September 11, 2015 | Posted in Discover These Doggies!!


Statue of York and Seaman on Quality Hill in Kansas City, Missouri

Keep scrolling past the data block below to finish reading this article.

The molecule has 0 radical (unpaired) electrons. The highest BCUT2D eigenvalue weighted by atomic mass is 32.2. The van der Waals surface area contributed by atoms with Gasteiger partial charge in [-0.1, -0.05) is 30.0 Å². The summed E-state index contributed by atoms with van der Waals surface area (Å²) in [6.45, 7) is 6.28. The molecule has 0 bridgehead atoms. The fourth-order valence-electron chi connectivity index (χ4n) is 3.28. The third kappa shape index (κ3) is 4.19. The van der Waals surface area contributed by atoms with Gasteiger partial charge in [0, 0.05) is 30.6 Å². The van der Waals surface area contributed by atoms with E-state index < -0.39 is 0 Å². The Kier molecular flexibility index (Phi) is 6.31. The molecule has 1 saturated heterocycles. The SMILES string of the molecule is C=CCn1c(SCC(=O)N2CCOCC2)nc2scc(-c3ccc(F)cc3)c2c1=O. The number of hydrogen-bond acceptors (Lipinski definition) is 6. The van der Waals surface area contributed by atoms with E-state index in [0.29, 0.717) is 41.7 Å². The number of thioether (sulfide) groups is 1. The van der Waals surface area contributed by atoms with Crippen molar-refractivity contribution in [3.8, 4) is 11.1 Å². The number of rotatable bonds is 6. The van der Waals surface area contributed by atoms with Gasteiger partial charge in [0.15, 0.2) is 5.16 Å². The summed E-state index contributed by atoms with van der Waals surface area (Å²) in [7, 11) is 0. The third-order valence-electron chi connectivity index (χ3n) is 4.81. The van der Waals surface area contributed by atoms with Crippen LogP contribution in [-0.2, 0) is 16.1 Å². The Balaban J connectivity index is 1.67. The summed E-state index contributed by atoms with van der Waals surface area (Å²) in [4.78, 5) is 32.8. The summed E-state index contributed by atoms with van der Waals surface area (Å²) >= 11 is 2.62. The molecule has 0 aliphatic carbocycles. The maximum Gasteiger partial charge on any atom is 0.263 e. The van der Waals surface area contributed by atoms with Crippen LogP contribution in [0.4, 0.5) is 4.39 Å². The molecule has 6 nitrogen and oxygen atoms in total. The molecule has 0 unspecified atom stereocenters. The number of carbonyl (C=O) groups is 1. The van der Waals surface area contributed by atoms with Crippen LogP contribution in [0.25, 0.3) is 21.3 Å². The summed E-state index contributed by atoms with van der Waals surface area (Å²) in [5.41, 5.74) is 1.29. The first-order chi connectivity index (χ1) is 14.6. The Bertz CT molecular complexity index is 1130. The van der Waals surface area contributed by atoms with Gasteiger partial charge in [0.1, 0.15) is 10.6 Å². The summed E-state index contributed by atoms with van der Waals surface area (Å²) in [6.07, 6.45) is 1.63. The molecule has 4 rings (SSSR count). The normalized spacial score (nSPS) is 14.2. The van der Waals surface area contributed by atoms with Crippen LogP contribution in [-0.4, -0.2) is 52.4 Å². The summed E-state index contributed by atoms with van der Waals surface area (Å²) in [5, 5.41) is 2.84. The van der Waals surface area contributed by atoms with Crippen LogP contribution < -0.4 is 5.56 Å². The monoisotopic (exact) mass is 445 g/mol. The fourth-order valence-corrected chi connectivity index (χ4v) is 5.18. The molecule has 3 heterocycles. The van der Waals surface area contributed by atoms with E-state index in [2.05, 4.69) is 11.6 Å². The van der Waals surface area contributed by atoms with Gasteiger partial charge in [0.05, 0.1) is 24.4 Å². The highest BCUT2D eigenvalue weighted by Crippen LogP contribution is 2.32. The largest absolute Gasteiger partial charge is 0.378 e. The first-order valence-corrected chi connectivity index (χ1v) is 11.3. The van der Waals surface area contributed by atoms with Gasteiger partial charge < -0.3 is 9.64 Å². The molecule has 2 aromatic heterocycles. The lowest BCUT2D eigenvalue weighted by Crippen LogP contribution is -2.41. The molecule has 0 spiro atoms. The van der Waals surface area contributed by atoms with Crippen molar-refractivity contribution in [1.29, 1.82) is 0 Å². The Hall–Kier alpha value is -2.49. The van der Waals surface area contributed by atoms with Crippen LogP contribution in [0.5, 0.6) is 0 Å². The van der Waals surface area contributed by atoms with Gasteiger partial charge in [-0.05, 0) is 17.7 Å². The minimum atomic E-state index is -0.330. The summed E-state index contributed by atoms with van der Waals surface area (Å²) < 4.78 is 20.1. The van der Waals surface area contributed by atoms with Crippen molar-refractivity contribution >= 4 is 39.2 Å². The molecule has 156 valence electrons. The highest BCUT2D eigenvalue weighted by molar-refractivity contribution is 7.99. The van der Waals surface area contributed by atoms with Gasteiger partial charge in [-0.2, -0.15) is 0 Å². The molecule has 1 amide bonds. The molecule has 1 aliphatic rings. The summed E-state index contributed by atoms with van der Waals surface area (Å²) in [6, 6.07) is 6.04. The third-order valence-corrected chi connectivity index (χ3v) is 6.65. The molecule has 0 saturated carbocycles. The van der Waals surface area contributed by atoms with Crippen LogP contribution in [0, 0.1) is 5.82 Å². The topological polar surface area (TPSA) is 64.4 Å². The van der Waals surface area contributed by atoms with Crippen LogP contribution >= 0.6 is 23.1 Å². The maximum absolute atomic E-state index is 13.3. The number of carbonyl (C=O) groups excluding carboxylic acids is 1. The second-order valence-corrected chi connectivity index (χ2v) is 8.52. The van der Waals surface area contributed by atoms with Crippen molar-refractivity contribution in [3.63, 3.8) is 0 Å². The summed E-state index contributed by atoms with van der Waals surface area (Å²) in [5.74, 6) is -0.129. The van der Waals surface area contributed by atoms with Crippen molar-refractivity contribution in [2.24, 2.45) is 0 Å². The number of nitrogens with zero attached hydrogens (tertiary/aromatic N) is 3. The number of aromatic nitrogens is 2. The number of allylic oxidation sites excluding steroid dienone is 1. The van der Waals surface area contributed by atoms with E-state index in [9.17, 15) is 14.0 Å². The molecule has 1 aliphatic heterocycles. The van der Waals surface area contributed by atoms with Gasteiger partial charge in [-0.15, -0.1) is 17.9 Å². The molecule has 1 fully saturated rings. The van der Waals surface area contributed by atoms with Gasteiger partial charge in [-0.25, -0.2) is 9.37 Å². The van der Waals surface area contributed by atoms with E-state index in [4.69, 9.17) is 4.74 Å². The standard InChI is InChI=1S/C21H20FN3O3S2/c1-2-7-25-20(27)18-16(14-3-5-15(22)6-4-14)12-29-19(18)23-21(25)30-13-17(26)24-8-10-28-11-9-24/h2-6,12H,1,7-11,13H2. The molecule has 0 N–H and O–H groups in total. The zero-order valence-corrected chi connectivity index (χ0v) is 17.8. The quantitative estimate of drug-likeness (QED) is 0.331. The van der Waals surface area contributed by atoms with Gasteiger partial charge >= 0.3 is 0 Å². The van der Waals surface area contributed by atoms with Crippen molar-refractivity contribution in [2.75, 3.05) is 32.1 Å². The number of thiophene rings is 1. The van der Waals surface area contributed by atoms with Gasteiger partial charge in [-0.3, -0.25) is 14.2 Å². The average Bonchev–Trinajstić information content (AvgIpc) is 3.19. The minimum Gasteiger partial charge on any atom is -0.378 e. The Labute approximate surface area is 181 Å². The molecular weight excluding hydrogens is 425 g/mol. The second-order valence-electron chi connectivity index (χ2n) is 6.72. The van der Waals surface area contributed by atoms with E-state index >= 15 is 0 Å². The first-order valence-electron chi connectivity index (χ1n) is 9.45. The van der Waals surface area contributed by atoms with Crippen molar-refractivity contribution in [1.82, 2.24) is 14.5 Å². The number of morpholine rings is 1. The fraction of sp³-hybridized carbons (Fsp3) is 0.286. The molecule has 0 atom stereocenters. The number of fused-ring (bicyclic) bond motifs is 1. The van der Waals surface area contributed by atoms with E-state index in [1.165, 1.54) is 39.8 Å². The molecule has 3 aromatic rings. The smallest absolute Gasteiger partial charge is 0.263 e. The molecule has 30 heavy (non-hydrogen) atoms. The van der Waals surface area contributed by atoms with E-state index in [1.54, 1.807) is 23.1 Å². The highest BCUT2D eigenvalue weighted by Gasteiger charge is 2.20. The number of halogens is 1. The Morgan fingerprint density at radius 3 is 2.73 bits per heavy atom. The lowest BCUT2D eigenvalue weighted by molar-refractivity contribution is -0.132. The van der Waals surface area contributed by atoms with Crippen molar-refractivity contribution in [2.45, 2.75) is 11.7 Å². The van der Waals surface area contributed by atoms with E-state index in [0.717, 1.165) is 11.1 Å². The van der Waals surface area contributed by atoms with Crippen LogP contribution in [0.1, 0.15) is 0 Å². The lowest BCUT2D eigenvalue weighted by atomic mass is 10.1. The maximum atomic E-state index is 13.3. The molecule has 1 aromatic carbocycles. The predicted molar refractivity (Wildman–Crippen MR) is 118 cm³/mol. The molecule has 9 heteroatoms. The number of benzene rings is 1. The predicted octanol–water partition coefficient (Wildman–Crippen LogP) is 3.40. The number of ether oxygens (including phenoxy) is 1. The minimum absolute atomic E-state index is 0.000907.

Seaman, the Newfoundland rises from the mists of history somewhere in the year 1803 and continues to make sporadic appearances through the journal of his master till 1806, after which he ceases to appear on recorded timelines. But during the period for which his whereabouts can be vouched for, we can consider him to have been, at that time, the most widely traveled specimen of his species and most definitely of his breed. Who was Seaman and what is his story? Read on to find out. Seaman was a black Newfoundland and he took part in what is today remembered as the Lewis and Clark expedition that began in 1804 and achieved the distinction of becoming the first overland expedition across America, from the Atlantic Coast to the Pacific Coast. The expedition was sanctioned by President Thomas Jefferson and aimed to study waterways amenable to movement of commercial goods. Seaman came into life of Captain Meriwether Lewis in August 1803; he was purchased in Pennsylvania for $20. The amount, a handsome one for that time, suggests that Meriwether liked what he saw in the dog. Man and animal were thus placed together for a journey that lasted 4,000 miles and covered many an uncharted mile. Lewis loved Seaman. On one occasion when the dog was stolen by an Indian along the Columbia River, Lewis issued a threat to burn down the Indian village unless the animal was returned. During the course of the expedition, there were periods of extreme hardship and members were forced to eat the pack dogs to avoid starvation. Seaman escaped this fate and was the only animal to have completed the expedition. He proved his worth many times over during the course of the trail. Being a Newfoundland, he was an excellent swimmer and helped stock the larder by retrieving game and catching swimming squirrels. On one occasion, he saved a member of the expedition from drowning. Seaman was an excellent guard dog; he would guard the camp at night against depredations by marauding bears that would be attracted by the scent of fish and meat hanging on poles. An entry by Lewis on June 27, 1805 mentions “a bear came within thirty yards of our camp last night and eat up about thirty weight of buffaloe suit which was hanging on a pole, my dog seems to be in a constant state of alarm with these bears and keeps barking all night” The crew took to the dog wholeheartedly and one journal entry mentions him as “our dog”. On one occasion, the dog had a close shave when it jumped into the water pursuing a beaver and suffered a severed artery on the hind leg from the animal’s bite. The captain’s journal tells us of the difficulty he faced in stemming the flow of blood. For a while Lewis despaired for the life of the animal but Seaman recovered. The last time we get to hear of Seaman is when Lewis writes on July 15, 1806, “[T]he musquetoes continue to infest us in such manner that we can scarcely exist; for my own part I am confined by them to my bier at least 3/4 of the time. my dog even howls with the torture he experiences from them.” Historians are in agreement that even though Seaman vanishes from the pages of history after this date, in all probability he survived the expedition and continued to live with Lewis. Who knows, in a future date some scraps from a long lost document might throw up evidence about what actually happened to Seaman.